Every tech company with voice-activated computer assistants like Amazon’s Alexa and Apple’s Siri, Microsoft’s Cortana and Google Assistant promises to protect privacy. But it turns out that Apple has been allowing its Siri voice assistant to transmit highly personal recordings of people without their knowledge as part of a project that transcribed portions of Siri recordings to improve the feature’s voice recognition. Apple have since suspended the project and apologized.
Now a whistleblower, Thomas Le Bonniec, has revealed that Apple has been secretly listening to the private conversations of people all over Europe, talking about their cancer, dead relatives, religion, sexuality, pornography, relationships and drug use, among other topics, “basically wiretapping entire populations.
So far, all the EU has done is to say it is talking with Apple. In May, an Irish regulatory authority told Politico. It is “still engaged with Apple on a number of fronts, [and] still getting answers to questions”, Meanwhile, there is no evidence the US has done anything to determine the extent of Apple’s secret Siri surveillance program. Laws protecting private communications include not only wiretapping at the federal level but state laws protecting against invasion of privacy. The Federal Trade Commission (FTC) could determine that it’s an unfair trade practice to tell a consumer you’ve protected their information and then to secretly listen in, even if it’s only snippets or anonymized. So it’s critical to investigate whether Apple’s EU-based privacy abuses also took place in the US.
What’s clearly needed now is a comprehensive investigation in the US, as well as in Europe, into what Apple did with its Siri monitoring program, and whether the other big tech companies have been responsible for similar abuses. The FTC is working on antitrust inquiries of Facebook and Amazon. The Department of Justice is allegedly investigating (or considering investigating) Google, Facebook and Apple. And in a potential breakthrough, the CEOs of the big four tech giants – Apple, Facebook, Google and Amazon – have recently testified before the House judiciary committee about their alleged anti-competitive conduct.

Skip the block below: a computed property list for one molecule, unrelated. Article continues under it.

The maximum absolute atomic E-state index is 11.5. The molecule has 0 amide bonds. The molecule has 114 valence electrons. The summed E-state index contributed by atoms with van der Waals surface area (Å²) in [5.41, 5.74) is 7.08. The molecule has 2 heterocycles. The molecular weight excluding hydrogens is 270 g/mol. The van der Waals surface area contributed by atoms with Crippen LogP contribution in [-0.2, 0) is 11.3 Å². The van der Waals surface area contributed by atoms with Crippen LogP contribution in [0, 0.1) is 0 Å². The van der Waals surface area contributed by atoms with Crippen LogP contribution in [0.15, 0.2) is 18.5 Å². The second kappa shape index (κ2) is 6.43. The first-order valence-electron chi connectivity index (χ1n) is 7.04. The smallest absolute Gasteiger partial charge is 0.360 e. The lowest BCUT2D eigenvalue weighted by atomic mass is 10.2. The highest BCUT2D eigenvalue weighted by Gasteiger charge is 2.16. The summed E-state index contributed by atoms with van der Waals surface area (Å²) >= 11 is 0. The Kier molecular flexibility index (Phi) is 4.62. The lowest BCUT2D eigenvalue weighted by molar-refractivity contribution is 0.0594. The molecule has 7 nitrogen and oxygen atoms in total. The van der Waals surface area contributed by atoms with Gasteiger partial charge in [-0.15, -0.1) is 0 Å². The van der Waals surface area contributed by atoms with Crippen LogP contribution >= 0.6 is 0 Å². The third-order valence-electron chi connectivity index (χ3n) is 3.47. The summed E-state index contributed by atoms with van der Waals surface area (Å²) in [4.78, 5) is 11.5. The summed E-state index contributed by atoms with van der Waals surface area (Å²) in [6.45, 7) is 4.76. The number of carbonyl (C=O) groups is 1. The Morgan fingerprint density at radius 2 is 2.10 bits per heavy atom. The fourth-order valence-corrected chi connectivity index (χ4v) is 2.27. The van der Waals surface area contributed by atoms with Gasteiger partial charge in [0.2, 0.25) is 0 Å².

Amazon’s voice assistant Alexa has also monitored consumers without their knowledge. Those investigating these companies on antitrust issues should add these reported privacy violations to the scope of their investigations into each of the tech giants.
If Apple did engage in a “massive violation of the privacy of millions of citizens”, the implications for liability to class-action suits and regulatory fines could be substantial. When a publicly traded company admits it hasn’t lived up to its promises, the company’s audit committee can – and should – order a comprehensive, impartial investigation by an outside law firm to find out what happened, and to report to its board of directors – and ultimately, to the public – as a way of coming clean with their customers.
(Ted Greenberg, a former federal prosecutor in the US justice department.)
My comment: The Russians, and probably the Chinese, are also spying on us.